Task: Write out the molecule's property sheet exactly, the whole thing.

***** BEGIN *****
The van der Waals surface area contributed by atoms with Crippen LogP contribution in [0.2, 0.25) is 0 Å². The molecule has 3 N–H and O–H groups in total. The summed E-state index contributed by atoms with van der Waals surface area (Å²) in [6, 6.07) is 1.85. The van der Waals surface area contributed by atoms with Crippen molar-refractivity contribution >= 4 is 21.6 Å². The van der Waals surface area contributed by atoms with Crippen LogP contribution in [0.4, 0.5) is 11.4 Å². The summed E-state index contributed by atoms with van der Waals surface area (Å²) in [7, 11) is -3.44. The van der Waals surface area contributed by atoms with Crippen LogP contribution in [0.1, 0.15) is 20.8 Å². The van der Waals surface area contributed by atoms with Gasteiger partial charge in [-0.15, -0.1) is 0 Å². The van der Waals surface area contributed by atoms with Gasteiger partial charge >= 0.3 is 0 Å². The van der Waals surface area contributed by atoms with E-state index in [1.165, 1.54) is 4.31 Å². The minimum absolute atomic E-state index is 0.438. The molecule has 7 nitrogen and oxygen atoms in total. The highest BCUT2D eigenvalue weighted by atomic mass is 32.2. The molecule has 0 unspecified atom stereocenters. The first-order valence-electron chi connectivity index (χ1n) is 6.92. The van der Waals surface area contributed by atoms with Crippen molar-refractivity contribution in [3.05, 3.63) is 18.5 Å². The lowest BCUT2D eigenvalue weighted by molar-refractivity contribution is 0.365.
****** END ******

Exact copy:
The van der Waals surface area contributed by atoms with Crippen LogP contribution in [0.2, 0.25) is 0 Å². The molecule has 3 N–H and O–H groups in total. The summed E-state index contributed by atoms with van der Waals surface area (Å²) in [6, 6.07) is 1.85. The van der Waals surface area contributed by atoms with Crippen molar-refractivity contribution >= 4 is 21.6 Å². The van der Waals surface area contributed by atoms with Crippen LogP contribution in [0.4, 0.5) is 11.4 Å². The summed E-state index contributed by atoms with van der Waals surface area (Å²) in [7, 11) is -3.44. The van der Waals surface area contributed by atoms with Crippen LogP contribution in [0.1, 0.15) is 20.8 Å². The van der Waals surface area contributed by atoms with Gasteiger partial charge in [-0.15, -0.1) is 0 Å². The van der Waals surface area contributed by atoms with Gasteiger partial charge >= 0.3 is 0 Å². The van der Waals surface area contributed by atoms with E-state index in [1.165, 1.54) is 4.31 Å². The minimum absolute atomic E-state index is 0.438. The molecule has 7 nitrogen and oxygen atoms in total. The highest BCUT2D eigenvalue weighted by atomic mass is 32.2. The molecule has 0 unspecified atom stereocenters. The first-order valence-electron chi connectivity index (χ1n) is 6.92. The van der Waals surface area contributed by atoms with Crippen molar-refractivity contribution in [3.05, 3.63) is 18.5 Å². The lowest BCUT2D eigenvalue weighted by molar-refractivity contribution is 0.365.